Blaggers could be jailed - Nick Clegg
- 14 July 2011
- From the section UK Politics
People found guilty of obtaining personal details by deception - known as "blagging" - should be jailed, Deputy PM Nick Clegg has said.
Gordon Brown attempted to introduce prison terms of up to two years for the offence when he was in power.
But the law was never enacted amid concerns from newspaper bosses.
Daily Mail editor Paul Dacre said at the time that the "frightening amendment" would "have a truly chilling effect on good journalism".
But in a speech earlier on press freedom, Mr Clegg said it was time to think again in the light of recent revelations about the alleged behaviour of journalists - and investigators hired by them - at News International.
Mr Clegg said: "On the issue of selling confidential information to journalists specifically, a whole range of professions have been implicated.
"Not just the police, but also private investigators, medical professionals and phone companies. Under the current law, for fraud and phone hacking you can go to prison.
"Whereas, under Section 55 of the Data Protection Act, unlawful use of personal data can get you a fine.
"The Information Commissioner recommended in 2006 that that offence should also attract a custodial sentence.
"It wasn't taken up then, and this government has said it will keep it under review.
"I think that now - where it cannot be proved that information was obtained in the public interest - there is a case for looking at this issue again."
Knowingly or recklessly obtaining or disclosing personal information without consent is an offence under Section 55 of Data Protection Act 1998.
However, the act also offers a defence, which is available to anyone who shows that obtaining, disclosing or procuring the information was in the public interest. The public interest defence has never been tested in court.
Mr Clegg's announcement was welcomed by the Information Commissioner's office, which has been calling for tougher penalties for breaking the Data Protection Act since 2006.
"We believe a custodial sentence is necessary. If it goes to magistrates court, the maximum fine is £5,000 and that can easily be written off as a business expense," said a spokesman.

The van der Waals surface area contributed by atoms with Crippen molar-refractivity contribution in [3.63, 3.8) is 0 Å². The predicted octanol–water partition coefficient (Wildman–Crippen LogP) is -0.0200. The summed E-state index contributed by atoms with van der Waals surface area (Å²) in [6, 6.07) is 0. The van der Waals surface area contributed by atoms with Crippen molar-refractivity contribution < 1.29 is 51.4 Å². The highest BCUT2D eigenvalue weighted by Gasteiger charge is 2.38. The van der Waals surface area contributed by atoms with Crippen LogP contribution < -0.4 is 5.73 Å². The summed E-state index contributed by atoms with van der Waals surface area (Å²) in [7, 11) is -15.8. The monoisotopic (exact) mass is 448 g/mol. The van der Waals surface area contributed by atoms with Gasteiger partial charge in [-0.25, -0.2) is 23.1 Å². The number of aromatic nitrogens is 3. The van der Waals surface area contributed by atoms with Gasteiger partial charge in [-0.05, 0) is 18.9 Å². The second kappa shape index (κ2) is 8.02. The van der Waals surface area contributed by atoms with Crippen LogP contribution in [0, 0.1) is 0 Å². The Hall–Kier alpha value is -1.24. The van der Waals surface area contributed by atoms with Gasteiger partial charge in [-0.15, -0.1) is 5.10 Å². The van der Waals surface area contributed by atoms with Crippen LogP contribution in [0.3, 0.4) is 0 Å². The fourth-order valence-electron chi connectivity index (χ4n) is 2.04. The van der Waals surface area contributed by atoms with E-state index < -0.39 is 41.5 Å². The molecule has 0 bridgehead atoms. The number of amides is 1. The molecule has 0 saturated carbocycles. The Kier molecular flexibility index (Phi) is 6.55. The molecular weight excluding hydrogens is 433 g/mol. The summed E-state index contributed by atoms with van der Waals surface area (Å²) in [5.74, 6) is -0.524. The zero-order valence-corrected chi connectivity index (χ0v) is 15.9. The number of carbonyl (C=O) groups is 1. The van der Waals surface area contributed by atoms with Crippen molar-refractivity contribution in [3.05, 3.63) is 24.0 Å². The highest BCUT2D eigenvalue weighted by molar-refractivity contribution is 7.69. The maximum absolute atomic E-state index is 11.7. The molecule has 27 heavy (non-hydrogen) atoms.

"We want to get to the root cause of blagging - the incentive for stealing information and selling it on.
"We believe the threat of a custodial sentence will stop the problem overnight."
In a 2008 speech to the Society of Editors, Daily Mail editor Paul Dacre described how he had persuaded then Prime Minister Gordon Brown to rethink the proposals to protect press freedom.
He said: "The fourth issue we raised with Gordon Brown was a truly frightening amendment to the Data Protection Act, winding its way through Parliament, under which journalists faced being jailed for two years for illicitly obtaining personal information such as ex-directory telephone numbers or an individual's gas bills or medical records.
"This legislation would have made Britain the only country in the free world to jail journalists and could have had a considerable chilling effect on good journalism.
"The prime minister - I don't think it is breaking confidences to reveal - was hugely sympathetic to the industry's case and promised to do what he could to help.
"Over the coming months and battles ahead, Mr Brown was totally true to his word."
In May 2006, the Information Commissioner exposed the trade in details about people's lives - and said journalists were among the main customers.
The report revealed that 305 journalists had been identified during one investigation - Operation Motorman - as customers who were driving the illegal trade in confidential personal information.
It found nine magazines and 22 newspapers had regularly used a private investigator to access illegally-obtained information. A subsequent Freedom of Information request showed where the journalists were employed.
The Daily Mail used the private investigator the most, clocking up 952 transactions - almost five times that used by the News of the World (NoW), the now-defunct newspaper that started the phone-hacking scandal.
The Criminal Justice Act of 2008 provides for a maximum two-year sentence for illegally obtaining personal information without its owner's consent.
It is on the statute book but has never been enacted, meaning it can not be used by judges or magistrates.
A Ministry of Justice spokesperson said: "The government is keeping the matter of penalties for offences committed under section 55 of the Data Protection Act 1998 under review."
Mr Clegg also used his speech to urge politicians to "resist any temptation to impose knee-jerk, short-sighted restrictions on the media" in the aftermath of the scandal surrounding News International.
The government has launched a judge-led inquiry into press conduct, after allegations of phone hacking and payments to the police.